Dem. Rep. of Congo: Chinese minerals-for-infrastructure Sicomines deal has failed to benefit the Congolese population according to analysts

Author: Andoni Maiza Larrarte and Gloria Claudio-Quiroga, Quartz Africa, Published on: 15 April 2019

"How to avoid flawed minerals-for-infrastructure deals like DR Congo and China's Sicomines pact", 3 April 2019.

...The Sino Congolaise des Mines (Sicomines) was the most significant Chinese investment project in Africa when it was agreed in 2007. The infrastructure agreement gave Chinese partners mining rights to cobalt and copper in the Democratic Republic of Congo (DRC). These minerals are used in electric vehicle batteries and electronics, including smartphones and laptops. In exchange, China agreed to build much-needed infrastructure projects such as urban roads, highways and hospitals. In addition to new infrastructure, the Sicomines deal was expected to provide a significant boost to the DRC’s economic growth. The view was that the agreed volumes of mineral production would contribute to higher levels of exports, tax revenue and inflow of US dollars.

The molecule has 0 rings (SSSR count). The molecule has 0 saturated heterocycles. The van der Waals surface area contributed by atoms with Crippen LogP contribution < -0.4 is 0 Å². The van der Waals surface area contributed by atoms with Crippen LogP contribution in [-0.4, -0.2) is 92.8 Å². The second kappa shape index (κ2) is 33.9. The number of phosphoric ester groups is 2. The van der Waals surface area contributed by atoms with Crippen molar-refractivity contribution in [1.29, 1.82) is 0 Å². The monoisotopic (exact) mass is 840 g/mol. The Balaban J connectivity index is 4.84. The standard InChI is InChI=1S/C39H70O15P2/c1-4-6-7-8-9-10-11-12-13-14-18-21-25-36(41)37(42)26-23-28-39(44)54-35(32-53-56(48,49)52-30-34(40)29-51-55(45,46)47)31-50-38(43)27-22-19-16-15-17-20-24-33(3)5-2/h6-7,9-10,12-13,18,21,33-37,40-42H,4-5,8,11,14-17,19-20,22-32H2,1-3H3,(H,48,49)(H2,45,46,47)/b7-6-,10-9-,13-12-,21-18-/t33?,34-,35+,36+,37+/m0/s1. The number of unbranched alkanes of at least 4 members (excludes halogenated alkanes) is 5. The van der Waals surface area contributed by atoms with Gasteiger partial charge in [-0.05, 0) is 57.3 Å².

More than a decade on, the Sicomines deal has not lived up to expectations...the Sicomines deal won exemption from taxes until infrastructure and mining loans were fully repaid. This means that the DRC will not receive any substantial income from the agreement in the foreseeable future. The Sicomines agreement demonstrates one of the main problems with deals of this nature. It never included any guarantee of the actual value that the Congolese population would get in exchange for the country’s main source of wealth...

The first decade of the deal shows that Chinese companies have focused their efforts on benefiting from access to valuable natural resources. But the interests of local communities have been neglected...Host countries should create committees of experts, if necessary with regional and international support. Alternatively, they could contract independent specialised consultants to guarantee that national interests are satisfied...African countries could take a more incremental approach...Any new agreements should include precise objectives and financial resources to guarantee training and upskilling for workers...

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